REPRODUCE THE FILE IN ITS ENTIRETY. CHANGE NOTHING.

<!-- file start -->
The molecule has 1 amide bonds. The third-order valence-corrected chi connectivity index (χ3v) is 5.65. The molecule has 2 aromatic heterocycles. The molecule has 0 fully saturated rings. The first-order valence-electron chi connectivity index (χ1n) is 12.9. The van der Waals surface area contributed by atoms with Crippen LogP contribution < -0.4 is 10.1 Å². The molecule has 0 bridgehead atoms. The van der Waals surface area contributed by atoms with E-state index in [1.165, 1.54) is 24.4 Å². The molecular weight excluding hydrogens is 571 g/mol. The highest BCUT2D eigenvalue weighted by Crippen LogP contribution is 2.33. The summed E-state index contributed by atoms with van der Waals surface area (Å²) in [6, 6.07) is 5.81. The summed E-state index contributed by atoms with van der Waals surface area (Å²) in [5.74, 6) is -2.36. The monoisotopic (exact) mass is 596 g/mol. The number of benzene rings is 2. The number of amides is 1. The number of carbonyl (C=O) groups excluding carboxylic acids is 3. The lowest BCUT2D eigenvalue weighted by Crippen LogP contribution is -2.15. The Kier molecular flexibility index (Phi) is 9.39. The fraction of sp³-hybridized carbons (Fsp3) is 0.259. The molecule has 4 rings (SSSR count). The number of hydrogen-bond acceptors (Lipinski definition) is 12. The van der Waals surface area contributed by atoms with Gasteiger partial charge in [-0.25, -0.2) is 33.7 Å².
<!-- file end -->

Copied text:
The molecule has 1 amide bonds. The third-order valence-corrected chi connectivity index (χ3v) is 5.65. The molecule has 2 aromatic heterocycles. The molecule has 0 fully saturated rings. The first-order valence-electron chi connectivity index (χ1n) is 12.9. The van der Waals surface area contributed by atoms with Crippen LogP contribution < -0.4 is 10.1 Å². The molecule has 0 bridgehead atoms. The van der Waals surface area contributed by atoms with E-state index in [1.165, 1.54) is 24.4 Å². The molecular weight excluding hydrogens is 571 g/mol. The highest BCUT2D eigenvalue weighted by Crippen LogP contribution is 2.33. The summed E-state index contributed by atoms with van der Waals surface area (Å²) in [6, 6.07) is 5.81. The summed E-state index contributed by atoms with van der Waals surface area (Å²) in [5.74, 6) is -2.36. The monoisotopic (exact) mass is 596 g/mol. The number of benzene rings is 2. The number of amides is 1. The number of carbonyl (C=O) groups excluding carboxylic acids is 3. The lowest BCUT2D eigenvalue weighted by Crippen LogP contribution is -2.15. The Kier molecular flexibility index (Phi) is 9.39. The fraction of sp³-hybridized carbons (Fsp3) is 0.259. The molecule has 4 rings (SSSR count). The number of hydrogen-bond acceptors (Lipinski definition) is 12. The van der Waals surface area contributed by atoms with Gasteiger partial charge in [-0.25, -0.2) is 33.7 Å².